Q&A / 

Recessed Lighting – Hidden Lighting

My wife designed the light layout in our kitchen. It was my job to install the lights. As I nailed up the 12 or so recessed light housings that she selected, I whined the whole time, saying that there would be too much light. After all, we had a decorative hanging fixture that would illuminate our island. Furthermore, there was a paddle fan over the kitchen sink that also had a light fixture.

Well, I was wrong. The recessed light fixtures created a ring of brilliant light over all the counterspaces. They compliment the softer light from the hanging fixtures. Kathy was right once again!

Hidden Light

The widespread use of recessed lights occurred in the 1950's. The contemporary housing trends of the 50's and 60's dictated that all aspects of a house were sleek. This meant that surface mounted fixtures were out and hidden, recessed lights that were smooth with the ceilings were in.

The advantages of recessed lights have stayed with us. The types of fixtures and the trims, however, have come a long way. The original recessed fixtures were very simplistic. There were very few trims available.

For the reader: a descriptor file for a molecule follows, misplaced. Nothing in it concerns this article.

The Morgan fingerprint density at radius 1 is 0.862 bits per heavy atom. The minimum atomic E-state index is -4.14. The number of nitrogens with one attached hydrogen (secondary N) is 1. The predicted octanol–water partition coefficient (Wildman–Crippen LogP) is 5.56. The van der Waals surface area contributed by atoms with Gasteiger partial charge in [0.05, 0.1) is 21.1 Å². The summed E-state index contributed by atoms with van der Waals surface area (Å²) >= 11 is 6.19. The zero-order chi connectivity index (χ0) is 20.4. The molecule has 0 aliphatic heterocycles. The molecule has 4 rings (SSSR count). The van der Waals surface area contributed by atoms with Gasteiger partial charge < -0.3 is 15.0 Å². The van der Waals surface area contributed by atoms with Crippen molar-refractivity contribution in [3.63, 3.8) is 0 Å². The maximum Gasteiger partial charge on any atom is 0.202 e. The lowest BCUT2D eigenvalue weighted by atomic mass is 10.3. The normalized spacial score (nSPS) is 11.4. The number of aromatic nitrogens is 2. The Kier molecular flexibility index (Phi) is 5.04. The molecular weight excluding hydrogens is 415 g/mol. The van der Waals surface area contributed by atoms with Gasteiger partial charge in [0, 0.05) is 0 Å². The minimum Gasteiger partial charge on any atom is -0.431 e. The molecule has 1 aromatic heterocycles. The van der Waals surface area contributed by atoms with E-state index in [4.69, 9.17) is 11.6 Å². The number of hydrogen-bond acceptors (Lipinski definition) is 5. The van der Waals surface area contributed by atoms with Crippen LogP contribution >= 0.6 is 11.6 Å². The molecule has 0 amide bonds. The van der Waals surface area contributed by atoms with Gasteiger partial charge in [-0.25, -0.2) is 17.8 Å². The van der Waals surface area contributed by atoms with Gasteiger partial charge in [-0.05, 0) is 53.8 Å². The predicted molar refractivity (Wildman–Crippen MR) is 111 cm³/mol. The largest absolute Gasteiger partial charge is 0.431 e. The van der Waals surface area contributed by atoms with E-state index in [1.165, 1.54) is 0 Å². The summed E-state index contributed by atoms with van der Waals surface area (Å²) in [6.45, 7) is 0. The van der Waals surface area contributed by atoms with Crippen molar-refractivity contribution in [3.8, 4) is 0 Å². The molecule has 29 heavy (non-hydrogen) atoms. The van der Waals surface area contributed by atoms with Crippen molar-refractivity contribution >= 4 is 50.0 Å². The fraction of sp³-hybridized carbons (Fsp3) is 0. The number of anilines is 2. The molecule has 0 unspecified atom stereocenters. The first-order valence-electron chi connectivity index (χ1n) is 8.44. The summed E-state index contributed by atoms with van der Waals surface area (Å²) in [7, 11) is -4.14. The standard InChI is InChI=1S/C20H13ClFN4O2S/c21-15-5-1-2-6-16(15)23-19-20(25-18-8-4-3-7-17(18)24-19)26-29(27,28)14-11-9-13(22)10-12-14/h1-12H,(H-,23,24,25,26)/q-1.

Recessed Light Parts

Recessed lights are somewhat different than an ordinary light fixture. A recessed light has three primary components: the housing, the bulb and the trim. The housing is the main part of the light. It is installed early in a job, before the plaster or drywall is installed.

Bulbs for recessed lights are very specific. They do not resemble ordinary light bulbs, except for the treads. They are cone shaped and often come as spot or flood lights. Very often the inside of the glass surface is coated with a reflective material so that the light created by the filament is directed down, not sideways.

The trim is the part of the light that you actually see. There are a multitude of designs, shapes, finishes, etc. that are now available. Some of the most popular trims used today are those designated as specular. These trims have a highly polished interior surface which helps to reflect as much light as possible down into the room.


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